Daniel Defoe's classic tale of adventure and debauchery is a bawdy and bold piece of writing with everything from prostitution, poverty and pick pocketing. The one thing that people remember about this text is that it has an abundance of black comedy and a poignant sharp edge.

Unfortunately, Xavier Leret's adaptation for Kaos Theatre may be bold, but it's not clever, interesting, involving or funny enough to engage an audience whatsoever. Moll is now played by a man, Ralf Higgins. Nothing wrong with that, you might think, as Flanders had many male traits. And Higgins does do an admirable job - but the schoolboy material and Leret's clumsy direction mean that the lead actor's efforts are all in vain.

This utterly confusing production makes no sense of the Defoe's novel. The pantomime-style delivery of the narrative alongside simulated sex scenes involving dildos, shadow play and comedy erections leave the audience feeling rather flaccid and bored. Even the so-called steamy scenes leave you feeling bored. As each laboured joke reappears, you feel like shouting “Enough already!" But then on comes another crude, embarrassing set piece. The humour - if I can use that term loosely - is so forced that you may find yourself chuckling sympathetically or developing hysteria by the interval.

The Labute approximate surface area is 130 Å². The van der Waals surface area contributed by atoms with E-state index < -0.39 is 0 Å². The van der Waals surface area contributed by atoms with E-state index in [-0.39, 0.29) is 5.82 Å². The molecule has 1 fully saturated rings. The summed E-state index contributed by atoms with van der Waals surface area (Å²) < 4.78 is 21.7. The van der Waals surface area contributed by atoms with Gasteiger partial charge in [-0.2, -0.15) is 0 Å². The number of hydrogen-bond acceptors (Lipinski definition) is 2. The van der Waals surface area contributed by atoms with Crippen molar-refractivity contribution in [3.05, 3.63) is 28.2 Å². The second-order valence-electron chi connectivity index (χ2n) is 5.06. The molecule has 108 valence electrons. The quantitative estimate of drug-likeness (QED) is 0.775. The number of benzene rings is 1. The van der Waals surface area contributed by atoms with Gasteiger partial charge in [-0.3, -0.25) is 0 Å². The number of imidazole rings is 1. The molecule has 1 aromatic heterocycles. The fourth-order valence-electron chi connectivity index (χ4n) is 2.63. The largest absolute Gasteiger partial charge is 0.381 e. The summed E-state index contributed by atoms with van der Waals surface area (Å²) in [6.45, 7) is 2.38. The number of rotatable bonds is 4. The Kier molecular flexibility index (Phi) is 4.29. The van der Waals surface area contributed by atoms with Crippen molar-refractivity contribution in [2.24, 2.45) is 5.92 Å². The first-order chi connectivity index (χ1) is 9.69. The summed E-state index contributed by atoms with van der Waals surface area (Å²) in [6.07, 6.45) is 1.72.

As if things could not get any worse, Arnim Friess' lighting seems to come up whenever a joke hasn't worked, leaving the audience clearly giggling with embarrassment at what they've just witnessed. The cast do a fine job of trying to make the leaden material work, but at times even they look as though they are cringing.

If you're 16 and find the sight of a prosthetic penis funny, maybe this show is for you - several younger members of the audience were laughing on the night I attended. But I really do suspect that this is because they'll never be able to face their English teacher again after suffering this unfunny, lewd mess of a play.

When there's nothing happening on stage, the cast bravely burst into song. These musical interludes simply serve to provide more unintentional comedy, leaving you aching with the effort of suppressing it. This Moll definitely flounders.

- Glenn Meads (reviewed at the Lowry, Salford)